Report shows scientists from China, US planned to create new coronaviruses in 2018
Scientists from the Chinese city of Wuhan and the United States planned to mix the genetic codes of other viruses to create novel coronaviruses that did not exist in nature, proposals show.
According to UK newspaper, The Telegraph, documents of a grant application submitted to the US Defense Advanced Research Projects Agency (DARPA), leaked in September, reveal that the international team of scientists planned to blend genetic data of closely related strains and grow completely new viruses.
The proposal was submitted on behalf of the Daszak EcoHealth Alliance, the Wuhan Institute of Virology, the University of North Carolina, and Duke NUS in Singapore by the British zoologist Peter Daszak.
Daszak, currently a member of the World Health Organization (WHO) team investigating the pandemic’s origins, was also behind a letter published in The Lancet which dismissed suggestions that Covid did not have a natural origin as a conspiracy theory.
The plans made in the DARPA documents included inserting a section into existing viruses to make them more infectious to humans and inoculating wild bats with aerosolised engineered spike proteins from viruses.
According to The Telegraph, a genetics expert with the WHO, who discovered the plan after studying the proposals in depth, said that if Sars-CoV-2 was created in this way, it would explain why a close match has never been found in nature.
Banal-52, which was discovered in Laos last month and shares 96.8 per cent of the genome with Sars-CoV-2, is the closest naturally occurring virus so far. However, scientists expect a direct ancestor to be a 99.98 per cent match – and none has yet been discovered.
The DARPA proposals, which were leaked to the DRASTIC pandemic origins analysis group, show that the team intended to use sequences from naturally occurring coronaviruses to create a new sequence that was an average of all the strains.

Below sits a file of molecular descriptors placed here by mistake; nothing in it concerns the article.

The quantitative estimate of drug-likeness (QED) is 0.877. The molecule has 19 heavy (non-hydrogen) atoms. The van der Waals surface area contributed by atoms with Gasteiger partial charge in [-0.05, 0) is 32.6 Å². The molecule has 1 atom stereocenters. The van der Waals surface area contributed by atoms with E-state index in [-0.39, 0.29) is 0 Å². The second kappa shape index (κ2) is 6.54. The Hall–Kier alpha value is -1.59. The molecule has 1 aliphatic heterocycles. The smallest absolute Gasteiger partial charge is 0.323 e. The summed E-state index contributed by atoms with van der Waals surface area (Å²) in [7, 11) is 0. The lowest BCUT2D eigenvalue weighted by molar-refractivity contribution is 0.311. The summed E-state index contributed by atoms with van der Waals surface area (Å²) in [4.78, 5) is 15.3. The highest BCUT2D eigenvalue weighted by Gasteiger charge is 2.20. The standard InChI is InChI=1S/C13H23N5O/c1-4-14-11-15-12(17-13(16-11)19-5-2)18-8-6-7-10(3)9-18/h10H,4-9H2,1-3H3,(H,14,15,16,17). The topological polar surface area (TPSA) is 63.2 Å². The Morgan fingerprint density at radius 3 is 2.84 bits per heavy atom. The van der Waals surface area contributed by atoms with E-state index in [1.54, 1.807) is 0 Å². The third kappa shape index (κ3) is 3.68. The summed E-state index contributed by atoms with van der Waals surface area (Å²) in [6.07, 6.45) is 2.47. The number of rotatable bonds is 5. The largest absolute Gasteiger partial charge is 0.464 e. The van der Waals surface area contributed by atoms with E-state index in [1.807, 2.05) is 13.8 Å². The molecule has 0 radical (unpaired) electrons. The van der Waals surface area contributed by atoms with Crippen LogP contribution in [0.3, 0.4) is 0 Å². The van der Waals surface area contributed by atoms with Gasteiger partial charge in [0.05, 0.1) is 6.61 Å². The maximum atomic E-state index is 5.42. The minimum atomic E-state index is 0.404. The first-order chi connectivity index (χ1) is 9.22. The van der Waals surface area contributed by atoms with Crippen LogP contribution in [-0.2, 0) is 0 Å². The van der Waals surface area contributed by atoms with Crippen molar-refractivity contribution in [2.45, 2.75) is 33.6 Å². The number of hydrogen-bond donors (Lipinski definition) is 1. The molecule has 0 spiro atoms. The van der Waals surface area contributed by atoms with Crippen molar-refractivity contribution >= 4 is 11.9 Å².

The grant application, submitted in 2018, according to The Telegraph, states: “We will compile sequence/RNAseq data from a panel of closely related strains and compare full length genomes, scanning for unique SNPs representing sequencing errors.
“Consensus candidate genomes will be synthesised commercially using established techniques and genome-length RNA and electroporation to recover recombinant viruses.”
A WHO collaborator, who did not want to be identified for fear of retaliation, explained the proposal as follows: “This means that they would take various sequences from similar coronaviruses and create a new sequence that is essentially the average of them. It would be a new virus sequence, not a 100 per cent match to anything.
“They would then synthesise the viral genome from the computer sequence, thus creating a virus genome that did not exist in nature but looks natural as it is the average of natural viruses.
“Then they put that RNA in a cell and recover the virus from it. This creates a virus that has never existed in nature, with a new ‘backbone’ that didn’t exist in nature but is very, very similar as it’s the average of natural backbones.”
According to the report, the source said it was noteworthy that the cut-off for generating such an average sequence was viruses that only had five per cent genetic divergence from each other.
Scientists at the Wuhan Institute of Virology announced in 2020 that they discovered RaTG13, a 96.1 per cent match to Sars-CoV-2, in bat droppings in a cave in Yunnan province in 2013. RaTG13 may have been included in a collection of viral genomes to aid in the creation of an average sequence.
Despite the fact that the grant proposal was turned down in 2018, the Wuhan database of viral strains was taken offline 18 months before the Covid outbreak, making it impossible to determine which viruses the team was working on or had created. Wuhan scientists have consistently denied creating Sars-CoV-2 in a laboratory.